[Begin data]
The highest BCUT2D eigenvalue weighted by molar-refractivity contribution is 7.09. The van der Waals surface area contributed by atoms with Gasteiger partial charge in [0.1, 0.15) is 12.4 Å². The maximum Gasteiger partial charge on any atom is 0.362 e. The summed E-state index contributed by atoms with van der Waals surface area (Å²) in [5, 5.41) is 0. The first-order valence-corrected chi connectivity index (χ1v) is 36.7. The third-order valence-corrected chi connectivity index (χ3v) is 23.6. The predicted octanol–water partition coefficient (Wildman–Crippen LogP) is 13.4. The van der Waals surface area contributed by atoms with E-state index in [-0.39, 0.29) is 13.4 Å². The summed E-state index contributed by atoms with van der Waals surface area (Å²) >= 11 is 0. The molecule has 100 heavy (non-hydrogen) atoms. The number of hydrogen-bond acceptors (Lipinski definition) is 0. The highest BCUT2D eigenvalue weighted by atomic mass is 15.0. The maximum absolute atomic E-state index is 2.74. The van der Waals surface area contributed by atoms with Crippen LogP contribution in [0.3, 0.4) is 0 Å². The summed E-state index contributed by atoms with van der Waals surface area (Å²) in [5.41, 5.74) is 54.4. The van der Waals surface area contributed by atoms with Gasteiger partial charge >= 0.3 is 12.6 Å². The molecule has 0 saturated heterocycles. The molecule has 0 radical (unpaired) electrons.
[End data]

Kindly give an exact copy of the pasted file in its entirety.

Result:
The highest BCUT2D eigenvalue weighted by molar-refractivity contribution is 7.09. The van der Waals surface area contributed by atoms with Gasteiger partial charge in [0.1, 0.15) is 12.4 Å². The maximum Gasteiger partial charge on any atom is 0.362 e. The summed E-state index contributed by atoms with van der Waals surface area (Å²) in [5, 5.41) is 0. The first-order valence-corrected chi connectivity index (χ1v) is 36.7. The third-order valence-corrected chi connectivity index (χ3v) is 23.6. The predicted octanol–water partition coefficient (Wildman–Crippen LogP) is 13.4. The van der Waals surface area contributed by atoms with E-state index in [-0.39, 0.29) is 13.4 Å². The summed E-state index contributed by atoms with van der Waals surface area (Å²) >= 11 is 0. The molecule has 100 heavy (non-hydrogen) atoms. The number of hydrogen-bond acceptors (Lipinski definition) is 0. The highest BCUT2D eigenvalue weighted by atomic mass is 15.0. The maximum absolute atomic E-state index is 2.74. The van der Waals surface area contributed by atoms with Crippen LogP contribution in [0.3, 0.4) is 0 Å². The summed E-state index contributed by atoms with van der Waals surface area (Å²) in [5.41, 5.74) is 54.4. The van der Waals surface area contributed by atoms with Gasteiger partial charge >= 0.3 is 12.6 Å². The molecule has 0 saturated heterocycles. The molecule has 0 radical (unpaired) electrons.